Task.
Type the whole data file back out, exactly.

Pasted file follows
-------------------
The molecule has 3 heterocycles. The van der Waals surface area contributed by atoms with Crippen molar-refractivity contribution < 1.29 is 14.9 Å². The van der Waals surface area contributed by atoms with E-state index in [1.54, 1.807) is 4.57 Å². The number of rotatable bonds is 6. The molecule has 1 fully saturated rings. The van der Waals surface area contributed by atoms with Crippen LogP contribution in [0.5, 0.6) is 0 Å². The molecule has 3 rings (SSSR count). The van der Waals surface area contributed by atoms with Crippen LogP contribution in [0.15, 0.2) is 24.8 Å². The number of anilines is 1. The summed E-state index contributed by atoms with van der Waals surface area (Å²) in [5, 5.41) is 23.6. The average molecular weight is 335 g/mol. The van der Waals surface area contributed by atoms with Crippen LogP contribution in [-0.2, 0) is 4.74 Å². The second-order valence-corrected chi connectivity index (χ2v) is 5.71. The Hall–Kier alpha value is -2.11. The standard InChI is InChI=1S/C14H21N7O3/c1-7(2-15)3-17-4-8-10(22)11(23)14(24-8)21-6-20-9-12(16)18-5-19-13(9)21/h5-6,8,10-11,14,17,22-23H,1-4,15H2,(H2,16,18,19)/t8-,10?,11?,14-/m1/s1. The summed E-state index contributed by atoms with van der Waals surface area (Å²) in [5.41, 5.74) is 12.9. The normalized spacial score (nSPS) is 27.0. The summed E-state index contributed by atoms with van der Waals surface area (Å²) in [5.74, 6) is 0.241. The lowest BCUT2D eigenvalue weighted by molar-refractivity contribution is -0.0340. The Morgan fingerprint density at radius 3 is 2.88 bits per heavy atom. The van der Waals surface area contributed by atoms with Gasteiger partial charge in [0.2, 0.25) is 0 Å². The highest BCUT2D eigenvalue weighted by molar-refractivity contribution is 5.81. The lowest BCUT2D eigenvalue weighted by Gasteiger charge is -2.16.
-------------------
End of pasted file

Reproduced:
The molecule has 3 heterocycles. The van der Waals surface area contributed by atoms with Crippen molar-refractivity contribution < 1.29 is 14.9 Å². The van der Waals surface area contributed by atoms with E-state index in [1.54, 1.807) is 4.57 Å². The number of rotatable bonds is 6. The molecule has 1 fully saturated rings. The van der Waals surface area contributed by atoms with Crippen LogP contribution in [0.5, 0.6) is 0 Å². The molecule has 3 rings (SSSR count). The van der Waals surface area contributed by atoms with Crippen LogP contribution in [0.15, 0.2) is 24.8 Å². The number of anilines is 1. The summed E-state index contributed by atoms with van der Waals surface area (Å²) in [5, 5.41) is 23.6. The average molecular weight is 335 g/mol. The van der Waals surface area contributed by atoms with Crippen LogP contribution in [-0.2, 0) is 4.74 Å². The second-order valence-corrected chi connectivity index (χ2v) is 5.71. The Hall–Kier alpha value is -2.11. The standard InChI is InChI=1S/C14H21N7O3/c1-7(2-15)3-17-4-8-10(22)11(23)14(24-8)21-6-20-9-12(16)18-5-19-13(9)21/h5-6,8,10-11,14,17,22-23H,1-4,15H2,(H2,16,18,19)/t8-,10?,11?,14-/m1/s1. The summed E-state index contributed by atoms with van der Waals surface area (Å²) in [5.41, 5.74) is 12.9. The normalized spacial score (nSPS) is 27.0. The summed E-state index contributed by atoms with van der Waals surface area (Å²) in [5.74, 6) is 0.241. The lowest BCUT2D eigenvalue weighted by molar-refractivity contribution is -0.0340. The Morgan fingerprint density at radius 3 is 2.88 bits per heavy atom. The van der Waals surface area contributed by atoms with Gasteiger partial charge in [0.2, 0.25) is 0 Å². The highest BCUT2D eigenvalue weighted by molar-refractivity contribution is 5.81. The lowest BCUT2D eigenvalue weighted by Gasteiger charge is -2.16.